The Temple Menorah appears in the fragment of a first-century graffito etched in plaster found in excavations in Jerusalem’s Jewish Quarter merely a few hundred feet from the Temple Mount. It is one of the earliest depictions of the candelabra that illuminated the Jewish Temple. The seven-branched Menorah rests on a triangular base.
A graffito on stone found during the excavation of a 2,000-year-old drainage channel near the City of David shows a five-branched menorah with a tripod base.
This engraved stone with an early depiction of a seven-branched menorah (facing panel) was discovered in the central hall of the Magdala synagogue, which dates to the first century C.E. or earlier. The stone may have served as a table on which Torah scrolls were rolled out.
As they huddled in the cistern of their Nahal Mikhmas cave, in a last-ditch effort to hide from Roman soldiers, Jewish refugees from the Bar-Kokhba Revolt (132–135 C.E.) drew messages in charcoal on the plastered walls, including this seven-branched candelabrum, or menorah, which may resemble the menorah that stood in the Temple.
A bas relief on the Arch of Titus in Rome depicts the celebratory procession of Titus’s victorious troops after defeating the First Jewish Revolt (66–70 C.E.). They carry the spoils of the Temple on their shoulders: the Menorah, the Showbread table and the trumpets. The unique tiered octagonal base of the Menorah is considered unrealistic by many scholars.
A flame lights each of the seven branches on this 1-by-1-inch carved menorah on top of a stone oil lamp that had been declared a forgery but was recently defended as authentic in a journal publication by several eminent scientists.
Jews who fled Jerusalem after the First Jewish Revolt settled in the south and created oil lamps showing the menorah, as one expression of their yearning to return to Jerusalem and rebuild the Temple. The menorahs on these lamps all had more branches (such as this one) than the seven-branched Temple menorah because of the Talmudic prohibition against depicting the Temple menorah.
This early-fourth-century C.E. Roman gold glass (formed by laminating both sides of the base of a glass bowl with sheets of gold) bears images of seven-branched menorahs, a lulav (palm branch), an etrog (citron) and a shofar (ram’s horn)—all ritual objects used in Temple services. In its upper register, the gold glass depicts not the Temple but an open Torah ark with its scrolls displayed.
Two seven-branched menorahs flank a gabled ark in this scene decorating a floor in the fourth-century C.E. synagogue at Hammath Tiberias, on the western shore of the Sea of Galilee. A lulav, or bound palm branch, and an etrog, or citron, both associated with the holiday of Sukkoth (Tabernacles), are shown to the left of each menorah, while a shofar, the ram’s horn sounded on Rosh Hashanah, lies below an incense shovel to the right of each menorah.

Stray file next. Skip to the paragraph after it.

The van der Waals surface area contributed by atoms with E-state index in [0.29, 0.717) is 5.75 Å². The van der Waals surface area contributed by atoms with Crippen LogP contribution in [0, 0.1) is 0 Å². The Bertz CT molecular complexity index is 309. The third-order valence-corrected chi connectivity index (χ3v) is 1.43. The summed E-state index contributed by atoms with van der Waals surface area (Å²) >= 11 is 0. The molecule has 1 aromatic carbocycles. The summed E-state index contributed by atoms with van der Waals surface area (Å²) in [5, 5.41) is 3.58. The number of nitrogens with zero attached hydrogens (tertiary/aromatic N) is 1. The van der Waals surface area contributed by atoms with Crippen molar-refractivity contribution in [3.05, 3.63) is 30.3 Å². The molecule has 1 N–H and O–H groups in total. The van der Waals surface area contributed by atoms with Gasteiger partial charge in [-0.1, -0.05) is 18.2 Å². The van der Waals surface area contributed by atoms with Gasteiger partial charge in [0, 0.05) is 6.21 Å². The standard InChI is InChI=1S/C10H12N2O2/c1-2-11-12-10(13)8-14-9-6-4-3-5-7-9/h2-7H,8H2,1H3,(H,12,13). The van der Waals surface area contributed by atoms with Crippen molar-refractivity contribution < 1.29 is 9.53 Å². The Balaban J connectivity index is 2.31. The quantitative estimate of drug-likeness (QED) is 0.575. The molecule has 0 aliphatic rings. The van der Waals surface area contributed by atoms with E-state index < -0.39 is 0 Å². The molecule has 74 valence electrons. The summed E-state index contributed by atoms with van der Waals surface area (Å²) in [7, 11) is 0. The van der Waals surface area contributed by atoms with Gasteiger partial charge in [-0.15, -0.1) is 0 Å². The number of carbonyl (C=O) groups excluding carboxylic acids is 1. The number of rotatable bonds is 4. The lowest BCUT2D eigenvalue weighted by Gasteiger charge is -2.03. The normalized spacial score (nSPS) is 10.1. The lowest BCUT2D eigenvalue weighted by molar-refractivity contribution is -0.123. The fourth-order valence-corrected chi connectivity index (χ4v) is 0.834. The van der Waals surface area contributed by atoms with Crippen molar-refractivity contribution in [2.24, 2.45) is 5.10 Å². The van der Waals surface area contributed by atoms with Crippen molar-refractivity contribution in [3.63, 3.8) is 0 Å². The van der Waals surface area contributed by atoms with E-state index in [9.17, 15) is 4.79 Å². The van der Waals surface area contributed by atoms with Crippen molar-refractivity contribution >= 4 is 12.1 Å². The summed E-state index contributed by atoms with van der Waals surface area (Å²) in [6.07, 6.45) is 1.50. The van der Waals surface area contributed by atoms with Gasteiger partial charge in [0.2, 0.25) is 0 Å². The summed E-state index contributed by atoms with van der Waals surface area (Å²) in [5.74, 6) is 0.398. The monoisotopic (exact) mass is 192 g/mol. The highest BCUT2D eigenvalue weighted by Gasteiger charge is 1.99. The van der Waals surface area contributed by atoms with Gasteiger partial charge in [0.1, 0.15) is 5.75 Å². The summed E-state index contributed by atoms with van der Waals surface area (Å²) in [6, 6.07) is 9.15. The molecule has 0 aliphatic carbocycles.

The seven-branched menorah was one of the typical Jewish symbols often found on Jewish grave markers from the Hellenistic through the Byzantine periods (300 B.C.E.–500 C.E.), most of which were written in Greek.
This tiny, 24-karat gold ring, only one-quarter inch in diameter, was probably made for a newborn infant. It is the only example from its period—c. 5th century C.E.—of a gold ring with a depiction of the seven-branched menorah. However, a number of contemporaneous bronze and silver rings with menorah depictions have been found.
One of two seven-branched menorahs on the mosaic floor from the fifth-century C.E.. synagogue at Beth-Shean.
This damaged panel from the Sepphoris synagogue mosaic (fifth–seventh centuries C.E.) features an ark (or perhaps the Temple) flanked by menorahs.
The Ark mosaic from the sixth-century C.E. synagogue at Beth Alpha, which was located directly in front of the synagogue’s actual Torah shrine, contains depictions of sacred vessels and objects used in the Temple, including two seven-branched menorahs that flank the Ark.
A menagerie of roaring lions, doll-like elephants, caged birds and free, and even a hen laying an egg surrounding the central menorah enliven this sixth-century C.E. floor mosaic from a Jewish synagogue in Nirim, Israel.
Built in the eighth century A.D., the Jericho synagogue featured an elaborate mosaic carpet that included this famous medallion depicting, from left to right, three Jewish symbols: a palm frond (lulav), a menorah and a ram’s horn (shofar). The inscription below reads “Peace unto Israel” (Hebrew, Shalom al Yisroel).
A nine-branched menorah, flanked by an incense shovel on the left and a shofar on the right, appear in relief on this arch stone (likely belonging to a synagogue) from the Jewish village of Yahudiyye.